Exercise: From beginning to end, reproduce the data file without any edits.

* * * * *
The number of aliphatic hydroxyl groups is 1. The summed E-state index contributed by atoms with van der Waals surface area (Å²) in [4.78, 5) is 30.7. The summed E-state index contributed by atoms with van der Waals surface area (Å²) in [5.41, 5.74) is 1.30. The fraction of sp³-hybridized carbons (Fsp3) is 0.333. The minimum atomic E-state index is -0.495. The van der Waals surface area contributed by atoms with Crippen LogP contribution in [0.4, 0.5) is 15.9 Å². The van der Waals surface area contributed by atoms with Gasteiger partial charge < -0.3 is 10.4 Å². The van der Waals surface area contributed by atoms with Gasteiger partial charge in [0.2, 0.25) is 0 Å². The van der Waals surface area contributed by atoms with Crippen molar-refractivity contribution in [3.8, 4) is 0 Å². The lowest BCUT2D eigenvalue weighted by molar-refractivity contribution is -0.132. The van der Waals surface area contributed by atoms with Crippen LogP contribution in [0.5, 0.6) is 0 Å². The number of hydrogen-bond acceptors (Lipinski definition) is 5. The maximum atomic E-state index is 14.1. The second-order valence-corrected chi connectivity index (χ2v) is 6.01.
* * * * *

The number of aliphatic hydroxyl groups is 1. The summed E-state index contributed by atoms with van der Waals surface area (Å²) in [4.78, 5) is 30.7. The summed E-state index contributed by atoms with van der Waals surface area (Å²) in [5.41, 5.74) is 1.30. The fraction of sp³-hybridized carbons (Fsp3) is 0.333. The minimum atomic E-state index is -0.495. The van der Waals surface area contributed by atoms with Crippen LogP contribution in [0.4, 0.5) is 15.9 Å². The van der Waals surface area contributed by atoms with Gasteiger partial charge < -0.3 is 10.4 Å². The van der Waals surface area contributed by atoms with Gasteiger partial charge in [0.2, 0.25) is 0 Å². The van der Waals surface area contributed by atoms with Crippen molar-refractivity contribution in [3.8, 4) is 0 Å². The lowest BCUT2D eigenvalue weighted by molar-refractivity contribution is -0.132. The van der Waals surface area contributed by atoms with Crippen LogP contribution in [0.5, 0.6) is 0 Å². The number of hydrogen-bond acceptors (Lipinski definition) is 5. The maximum atomic E-state index is 14.1. The second-order valence-corrected chi connectivity index (χ2v) is 6.01.